It’s easier to build territory in the corner, or against the sides. However, it is also possible to build territory without any help at all, despite your opponent’s best efforts to stop you.
This example assumes that neither side has any preexisting posts that can help. So this invasion would work inside Blue’s territory as long as the territory was large enough that none of the Blue boundary posts could help.
Red starts with 1, a lone post in the wilderness. Blue can respond in several ways, but none will work. 2 is as good as any. Red 3 establishes a fence, the key property of which is that it can form two different square diamonds, neither of which contains Blue 2.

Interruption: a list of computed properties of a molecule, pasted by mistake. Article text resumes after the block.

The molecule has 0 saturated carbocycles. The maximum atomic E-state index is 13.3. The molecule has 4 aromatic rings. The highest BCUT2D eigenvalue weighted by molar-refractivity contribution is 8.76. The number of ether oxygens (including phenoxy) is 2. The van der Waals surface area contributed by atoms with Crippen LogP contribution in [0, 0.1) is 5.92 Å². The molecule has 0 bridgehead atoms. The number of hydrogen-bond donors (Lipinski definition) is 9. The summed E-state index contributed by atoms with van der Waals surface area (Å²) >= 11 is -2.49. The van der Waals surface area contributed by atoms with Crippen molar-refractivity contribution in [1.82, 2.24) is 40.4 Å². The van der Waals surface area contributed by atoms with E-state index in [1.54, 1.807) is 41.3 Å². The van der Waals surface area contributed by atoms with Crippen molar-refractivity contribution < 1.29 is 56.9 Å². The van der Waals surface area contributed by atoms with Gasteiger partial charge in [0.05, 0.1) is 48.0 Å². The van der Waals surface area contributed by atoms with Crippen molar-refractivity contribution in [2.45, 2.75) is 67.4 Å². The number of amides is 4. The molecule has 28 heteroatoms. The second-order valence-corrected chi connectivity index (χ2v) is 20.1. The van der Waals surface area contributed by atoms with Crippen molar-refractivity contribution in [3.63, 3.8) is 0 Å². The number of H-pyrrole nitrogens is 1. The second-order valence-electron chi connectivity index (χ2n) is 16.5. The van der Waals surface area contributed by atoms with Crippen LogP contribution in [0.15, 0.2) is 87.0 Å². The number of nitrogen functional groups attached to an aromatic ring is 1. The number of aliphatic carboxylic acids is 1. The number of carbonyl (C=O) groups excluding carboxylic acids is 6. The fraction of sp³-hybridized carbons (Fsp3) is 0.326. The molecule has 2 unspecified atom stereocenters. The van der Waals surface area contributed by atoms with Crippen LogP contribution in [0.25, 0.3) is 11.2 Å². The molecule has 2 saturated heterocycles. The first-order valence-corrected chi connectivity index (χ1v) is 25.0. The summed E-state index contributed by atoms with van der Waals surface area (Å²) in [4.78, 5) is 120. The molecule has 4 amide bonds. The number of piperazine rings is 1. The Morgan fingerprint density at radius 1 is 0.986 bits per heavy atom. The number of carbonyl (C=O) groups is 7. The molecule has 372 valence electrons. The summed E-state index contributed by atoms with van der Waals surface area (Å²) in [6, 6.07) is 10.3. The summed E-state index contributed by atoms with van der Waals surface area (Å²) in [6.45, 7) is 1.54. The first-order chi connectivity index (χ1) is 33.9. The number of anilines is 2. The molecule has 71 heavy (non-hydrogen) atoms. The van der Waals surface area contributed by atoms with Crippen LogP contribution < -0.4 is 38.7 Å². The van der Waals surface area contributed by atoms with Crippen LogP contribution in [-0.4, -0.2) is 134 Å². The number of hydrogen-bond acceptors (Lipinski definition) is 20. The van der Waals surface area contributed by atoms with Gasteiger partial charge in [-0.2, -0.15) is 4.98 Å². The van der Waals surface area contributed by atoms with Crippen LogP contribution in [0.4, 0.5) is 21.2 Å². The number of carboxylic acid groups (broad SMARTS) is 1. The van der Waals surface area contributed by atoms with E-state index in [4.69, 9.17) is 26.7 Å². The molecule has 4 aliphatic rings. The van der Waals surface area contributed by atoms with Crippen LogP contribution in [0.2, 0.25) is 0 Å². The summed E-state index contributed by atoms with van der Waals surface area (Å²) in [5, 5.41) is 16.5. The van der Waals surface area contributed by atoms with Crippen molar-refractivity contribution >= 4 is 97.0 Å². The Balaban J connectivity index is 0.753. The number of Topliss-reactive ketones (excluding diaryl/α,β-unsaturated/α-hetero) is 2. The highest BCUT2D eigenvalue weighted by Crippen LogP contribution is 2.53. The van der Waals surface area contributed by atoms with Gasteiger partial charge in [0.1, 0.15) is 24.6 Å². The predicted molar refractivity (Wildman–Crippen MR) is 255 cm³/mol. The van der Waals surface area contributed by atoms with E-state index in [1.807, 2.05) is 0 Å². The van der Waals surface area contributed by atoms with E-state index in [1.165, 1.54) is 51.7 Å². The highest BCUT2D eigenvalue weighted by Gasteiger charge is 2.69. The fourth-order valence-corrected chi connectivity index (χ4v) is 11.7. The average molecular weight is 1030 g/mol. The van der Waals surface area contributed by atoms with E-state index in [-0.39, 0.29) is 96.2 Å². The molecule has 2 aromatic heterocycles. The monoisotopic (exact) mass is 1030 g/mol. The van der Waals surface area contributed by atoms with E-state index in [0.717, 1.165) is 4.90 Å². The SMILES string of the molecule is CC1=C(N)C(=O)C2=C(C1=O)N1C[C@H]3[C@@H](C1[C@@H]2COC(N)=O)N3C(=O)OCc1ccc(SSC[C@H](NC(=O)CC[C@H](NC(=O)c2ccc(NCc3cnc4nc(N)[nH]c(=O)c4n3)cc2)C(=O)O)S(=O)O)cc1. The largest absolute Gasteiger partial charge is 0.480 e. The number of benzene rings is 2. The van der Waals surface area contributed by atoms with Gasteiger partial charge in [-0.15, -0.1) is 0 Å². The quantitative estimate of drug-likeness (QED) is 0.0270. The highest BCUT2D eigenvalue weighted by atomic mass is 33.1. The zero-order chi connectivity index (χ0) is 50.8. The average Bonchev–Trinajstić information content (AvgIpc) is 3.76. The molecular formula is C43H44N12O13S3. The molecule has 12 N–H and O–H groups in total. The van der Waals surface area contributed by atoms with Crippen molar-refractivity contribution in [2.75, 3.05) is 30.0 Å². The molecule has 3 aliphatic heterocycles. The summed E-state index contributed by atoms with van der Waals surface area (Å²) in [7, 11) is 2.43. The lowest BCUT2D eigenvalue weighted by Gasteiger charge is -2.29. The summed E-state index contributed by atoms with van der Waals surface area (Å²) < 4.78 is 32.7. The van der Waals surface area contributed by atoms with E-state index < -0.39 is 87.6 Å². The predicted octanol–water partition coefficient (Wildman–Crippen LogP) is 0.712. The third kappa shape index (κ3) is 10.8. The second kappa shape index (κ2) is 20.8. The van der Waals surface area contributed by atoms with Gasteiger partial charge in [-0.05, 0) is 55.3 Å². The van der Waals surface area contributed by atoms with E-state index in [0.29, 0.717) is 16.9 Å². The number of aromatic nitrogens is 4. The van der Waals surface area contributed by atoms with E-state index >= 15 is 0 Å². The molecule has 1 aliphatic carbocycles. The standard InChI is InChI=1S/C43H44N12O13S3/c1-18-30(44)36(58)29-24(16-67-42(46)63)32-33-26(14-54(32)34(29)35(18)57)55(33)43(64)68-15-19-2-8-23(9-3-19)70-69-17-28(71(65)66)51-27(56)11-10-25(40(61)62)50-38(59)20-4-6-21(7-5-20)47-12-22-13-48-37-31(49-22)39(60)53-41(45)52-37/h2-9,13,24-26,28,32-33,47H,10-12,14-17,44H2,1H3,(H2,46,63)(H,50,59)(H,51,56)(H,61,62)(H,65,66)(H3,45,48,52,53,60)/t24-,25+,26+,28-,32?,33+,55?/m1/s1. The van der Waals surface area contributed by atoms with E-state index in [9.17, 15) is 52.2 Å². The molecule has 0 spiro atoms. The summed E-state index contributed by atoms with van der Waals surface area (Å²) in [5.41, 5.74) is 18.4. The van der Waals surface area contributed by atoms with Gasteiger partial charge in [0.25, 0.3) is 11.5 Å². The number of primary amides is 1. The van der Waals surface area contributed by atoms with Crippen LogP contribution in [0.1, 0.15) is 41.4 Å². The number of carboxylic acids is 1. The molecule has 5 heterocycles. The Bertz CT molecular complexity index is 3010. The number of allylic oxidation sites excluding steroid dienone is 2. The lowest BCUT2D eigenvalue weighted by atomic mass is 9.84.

At this point Blue has a choice of which square diamond of Red to block. Blue chooses 4, blocking Red from playing down and to the right. Red responds with 5, forming two sides of a square diamond and threatening to make territory with his next move (at 6).
Blue could also play 4 at 5 or 6, in which case Red would play at A and connect to 1, with 3-1-A serving the same purpose as 3-1-5 does.
If Blue plays 6 to block the square diamond then Red seals the deal with 7. This move threatens two different territories: the long diamond at B, and the thin diamond at C. Blue can block only one of them, so the other will give Red territory.
This sequence assumes Blue is foolish enough to try to stop Red. He can’t, so a better strategy would be to try to minimize Red rather than stop him altogether. The correct strategy would depend on the layout of the surrounding posts.